Historic sites, parks, and state museums cannot be moved or replaced. As a result, they are particularly vulnerable to sea level rise, extreme storms, and other growing hazards and will require cross-sector solutions, involving federal, state, local, and private interests.

  • Build resilience into existing cultural assets 
  • Develop and enhance cross-boundary partnerships 


Ecosystems with the highest risk support a high concentration of rare species and have a low tolerance for environmental variation, yet continue to be affected by climate and land use changes. 

  • Conserve land for key ecosystems: create large and connected nature preserves
  • Manage land: prescribe fires and restore wetlands/other areas along rivers and streams
  • Establish natural recreation areas (parks, trails, etc.) to increase resilience, public health, and community value 

Health and Human Services

Increases in heat and flooding frequency will adversely impact environmental health, which directly impacts the health of all people, especially those that face disproportionate amounts of environmental health exposures. 

  • Along with continuing to offer medical and public health services to residents impacted by climate hazards, North Carolina should provide more staffing during hurricanes for emergency services and additional support for the Department of Health and Human Services for resilience efforts
  • Resilience strategies should address existing toxic exposures, specifically in low-income communities and communities of color

Housing, Buildings, and Support Services

Flooding will cause major damage to our aging infrastructure.

  • Detailed, quantified risk assessments at the local level are necessary to protect these critical infrastructures
  • All solutions will likely be costly and take time to implement. State-managed recovery is imperative to achieve any solution
  • The Departments of Veteran Affairs and Waste Management, specifically, must promote building resilience strategies into their future planning

Public Safety

North Carolina must continue to be a nationwide leader for public safety by implementing a permanently funded resiliency office in the Public Safety agency. 

  • Correctional facilities will require substantial upgrades to protect inmates and juveniles from climate hazards
  • Immediate focus: work with local governments to build resilience into critical infrastructure and long-term master plans 


The North Carolina Department of Transportation’s core goal of connecting people, products, and places safely and efficiently is heavily impacted by a growing number of climate-related hazards. Storm-related damages threaten public safety, create economic disruptions, and cause budgetary shortfalls.

  • Immediate focus: maintain critical connections and access to modes of transportation, which are at risk due to major storms, heavy precipitation, and landslides
  • Long-term: assess all modes of transportation for resilience in transportation planning, individual project planning and design, and operations and maintenance

Water and Land Resources

Clean water and water availability affect all sectors and are essential to human and ecological health. Growing populations and climate change put these resources in danger, especially considering current funding limitations and high demand.

  • Water infrastructure (i.e. dams) and water quality are under threat due to impacts from flooding, landslides, sediment runoff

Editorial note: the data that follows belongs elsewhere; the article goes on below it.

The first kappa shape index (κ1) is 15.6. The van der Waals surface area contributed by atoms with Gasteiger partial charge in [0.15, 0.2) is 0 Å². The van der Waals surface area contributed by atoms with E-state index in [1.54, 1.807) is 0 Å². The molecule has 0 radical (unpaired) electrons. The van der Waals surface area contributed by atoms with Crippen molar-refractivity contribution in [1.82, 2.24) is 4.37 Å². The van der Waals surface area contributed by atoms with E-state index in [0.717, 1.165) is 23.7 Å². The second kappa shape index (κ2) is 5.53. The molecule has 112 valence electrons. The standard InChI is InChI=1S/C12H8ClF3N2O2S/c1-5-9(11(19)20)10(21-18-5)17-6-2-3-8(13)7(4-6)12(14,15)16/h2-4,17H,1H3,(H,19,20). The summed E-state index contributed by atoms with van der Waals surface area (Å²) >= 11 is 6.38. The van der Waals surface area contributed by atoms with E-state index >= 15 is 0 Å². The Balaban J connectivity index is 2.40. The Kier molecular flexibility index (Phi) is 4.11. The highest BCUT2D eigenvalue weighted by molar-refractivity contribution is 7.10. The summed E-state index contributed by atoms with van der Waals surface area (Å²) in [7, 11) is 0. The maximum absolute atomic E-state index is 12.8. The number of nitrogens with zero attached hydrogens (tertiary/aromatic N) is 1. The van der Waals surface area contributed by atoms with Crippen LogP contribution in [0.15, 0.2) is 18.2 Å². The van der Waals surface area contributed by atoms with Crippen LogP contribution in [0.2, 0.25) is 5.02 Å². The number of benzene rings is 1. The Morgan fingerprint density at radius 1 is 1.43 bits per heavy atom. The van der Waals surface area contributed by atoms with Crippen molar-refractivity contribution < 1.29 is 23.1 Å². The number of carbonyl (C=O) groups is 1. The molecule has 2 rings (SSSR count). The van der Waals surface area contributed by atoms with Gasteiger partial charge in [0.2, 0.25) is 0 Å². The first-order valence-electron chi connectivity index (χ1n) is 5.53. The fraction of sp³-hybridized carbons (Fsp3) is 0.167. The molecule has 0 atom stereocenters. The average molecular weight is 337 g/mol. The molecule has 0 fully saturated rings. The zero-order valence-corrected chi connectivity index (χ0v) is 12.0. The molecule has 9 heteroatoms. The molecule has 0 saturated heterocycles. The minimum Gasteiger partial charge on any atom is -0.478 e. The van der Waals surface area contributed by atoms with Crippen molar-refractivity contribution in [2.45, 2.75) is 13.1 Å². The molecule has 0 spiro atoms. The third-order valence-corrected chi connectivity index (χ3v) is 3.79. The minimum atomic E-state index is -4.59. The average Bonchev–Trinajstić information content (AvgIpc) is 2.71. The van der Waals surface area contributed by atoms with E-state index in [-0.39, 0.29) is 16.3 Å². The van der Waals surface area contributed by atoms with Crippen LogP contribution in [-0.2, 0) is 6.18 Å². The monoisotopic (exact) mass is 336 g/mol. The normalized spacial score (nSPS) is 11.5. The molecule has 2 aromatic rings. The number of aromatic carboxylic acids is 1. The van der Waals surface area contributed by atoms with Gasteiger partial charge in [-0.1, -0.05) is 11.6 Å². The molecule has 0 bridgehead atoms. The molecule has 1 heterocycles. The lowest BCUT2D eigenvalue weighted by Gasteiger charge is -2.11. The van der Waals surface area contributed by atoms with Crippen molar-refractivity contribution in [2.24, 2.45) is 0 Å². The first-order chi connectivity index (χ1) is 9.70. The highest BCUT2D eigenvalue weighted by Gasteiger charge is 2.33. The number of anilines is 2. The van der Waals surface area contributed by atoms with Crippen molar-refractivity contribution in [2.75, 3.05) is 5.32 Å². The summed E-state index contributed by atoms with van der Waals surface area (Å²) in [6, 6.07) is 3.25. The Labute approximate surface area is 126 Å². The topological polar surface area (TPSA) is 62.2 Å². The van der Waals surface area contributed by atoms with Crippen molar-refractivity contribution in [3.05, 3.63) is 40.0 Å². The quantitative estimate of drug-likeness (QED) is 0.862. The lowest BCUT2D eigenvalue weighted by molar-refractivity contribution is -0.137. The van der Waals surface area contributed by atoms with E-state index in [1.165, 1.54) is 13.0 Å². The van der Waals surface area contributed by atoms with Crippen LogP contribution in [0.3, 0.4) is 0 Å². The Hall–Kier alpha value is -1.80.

• Assess stormwater requirements and design specifications for future needs and revise as needed


Energy is a key driver in almost every sector of the economy and as such, should be designed in the future to contain resilience metrics to measure the human and economic costs of power outages that will likely increase with changes in climate. The ever-evolving nature of the industry creates the opportunity to incorporate resilience measures through modernization of energy supply and infrastructure.

  • Diversify our energy supply to avoid great disruptions due to different climate hazards
  • Modernize energy grid and infrastructure for improved management during climate hazards


The remainder of the report details Vulnerability, Risk, and Resilience Strategies (Section 5) relating to the issues above and further recommendations from the Natural and Working Lands Action Plan (Table 6-3). Section 7 expands on the “guiding principles,” summarizes previous reports, and presents cross-sectoral resilience strategies. 
We hope this summary of the 2020 North Carolina Climate Risk Assessment and Resilience Plan helps highlight potential short- and long-term adaptation, resilience, and restoration projects. Actions to plan, implement, and grow these solutions must begin now to fully reap the benefits in future decades.

More Scorecard

Gov. Cooper’s Report Card
Our governor is fighting to protect our health and climate and to advance clean energy.
Bills NCLCV Acted On, 2019-20 Sessions
Luckily, most of the worst legislation never saw the light of day.
Green Tie Awards 2020
Find out which legislators we honored at this year’s ceremony with Gov. Cooper and Cory Booker!
Cuts to DEQ Funding: Impacts on Water Quality
DEQ’s job is to protect our health but legislators have been slashing its budget for a decade.
PFAS and GenX
These “forever chemicals” are a growing problem that legislators and the EPA are keeping us from solving.
Coal Ash
Gov. Cooper forced Duke Energy to move its coal ash but legislators are trying to let them send us the bill.
Hog Waste and the Farm Act of 2019
Legislators keep doing Smithfield Foods’ bidding, harming our health while protecting pork polluters.
Environmental Justice
Communities of color are disproportionately impacted by pollution and climate change.
Atlantic Coast Pipeline
In a victory for North Carolinians, Duke and Dominion Energy cancelled their pipeline plans.
Clean Energy
Gov. Cooper is leading us toward a clean energy future with good-paying jobs and a healthier climate.
Climate Resilience
Gov. Cooper’s DEQ has released a plan to help us weather the climate storm.